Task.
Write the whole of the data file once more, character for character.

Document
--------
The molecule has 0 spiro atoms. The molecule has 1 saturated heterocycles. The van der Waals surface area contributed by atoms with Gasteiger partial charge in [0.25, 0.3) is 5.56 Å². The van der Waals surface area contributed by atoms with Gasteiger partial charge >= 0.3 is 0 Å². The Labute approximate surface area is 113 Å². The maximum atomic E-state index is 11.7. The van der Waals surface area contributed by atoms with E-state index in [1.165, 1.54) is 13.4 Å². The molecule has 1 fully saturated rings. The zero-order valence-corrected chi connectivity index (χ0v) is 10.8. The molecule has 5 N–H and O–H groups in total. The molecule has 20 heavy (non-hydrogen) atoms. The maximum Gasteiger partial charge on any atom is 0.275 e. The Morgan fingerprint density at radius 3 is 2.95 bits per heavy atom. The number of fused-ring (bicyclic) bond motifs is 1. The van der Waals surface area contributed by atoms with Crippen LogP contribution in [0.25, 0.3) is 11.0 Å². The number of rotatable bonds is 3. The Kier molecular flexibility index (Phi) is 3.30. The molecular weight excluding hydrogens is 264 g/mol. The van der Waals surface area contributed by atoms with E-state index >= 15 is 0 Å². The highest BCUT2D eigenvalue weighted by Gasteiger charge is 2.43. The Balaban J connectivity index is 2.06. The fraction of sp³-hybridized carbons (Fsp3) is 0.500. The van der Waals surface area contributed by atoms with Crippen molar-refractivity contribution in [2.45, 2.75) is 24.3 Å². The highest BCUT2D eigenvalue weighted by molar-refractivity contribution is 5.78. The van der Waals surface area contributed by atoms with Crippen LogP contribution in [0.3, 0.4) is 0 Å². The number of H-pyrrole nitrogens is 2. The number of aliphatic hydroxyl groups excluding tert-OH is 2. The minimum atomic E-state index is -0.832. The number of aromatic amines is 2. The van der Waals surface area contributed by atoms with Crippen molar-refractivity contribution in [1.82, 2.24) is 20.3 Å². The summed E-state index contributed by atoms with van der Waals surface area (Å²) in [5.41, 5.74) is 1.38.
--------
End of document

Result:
The molecule has 0 spiro atoms. The molecule has 1 saturated heterocycles. The van der Waals surface area contributed by atoms with Gasteiger partial charge in [0.25, 0.3) is 5.56 Å². The van der Waals surface area contributed by atoms with Gasteiger partial charge >= 0.3 is 0 Å². The Labute approximate surface area is 113 Å². The maximum atomic E-state index is 11.7. The van der Waals surface area contributed by atoms with E-state index in [1.165, 1.54) is 13.4 Å². The molecule has 1 fully saturated rings. The zero-order valence-corrected chi connectivity index (χ0v) is 10.8. The molecule has 5 N–H and O–H groups in total. The molecule has 20 heavy (non-hydrogen) atoms. The maximum Gasteiger partial charge on any atom is 0.275 e. The Morgan fingerprint density at radius 3 is 2.95 bits per heavy atom. The number of fused-ring (bicyclic) bond motifs is 1. The van der Waals surface area contributed by atoms with Crippen LogP contribution in [0.25, 0.3) is 11.0 Å². The number of rotatable bonds is 3. The Kier molecular flexibility index (Phi) is 3.30. The molecular weight excluding hydrogens is 264 g/mol. The van der Waals surface area contributed by atoms with E-state index >= 15 is 0 Å². The highest BCUT2D eigenvalue weighted by Gasteiger charge is 2.43. The Balaban J connectivity index is 2.06. The fraction of sp³-hybridized carbons (Fsp3) is 0.500. The van der Waals surface area contributed by atoms with Crippen molar-refractivity contribution in [2.45, 2.75) is 24.3 Å². The highest BCUT2D eigenvalue weighted by molar-refractivity contribution is 5.78. The van der Waals surface area contributed by atoms with Crippen LogP contribution in [0.3, 0.4) is 0 Å². The number of H-pyrrole nitrogens is 2. The number of aliphatic hydroxyl groups excluding tert-OH is 2. The minimum atomic E-state index is -0.832. The number of aromatic amines is 2. The van der Waals surface area contributed by atoms with Crippen molar-refractivity contribution in [1.82, 2.24) is 20.3 Å². The summed E-state index contributed by atoms with van der Waals surface area (Å²) in [5.41, 5.74) is 1.38.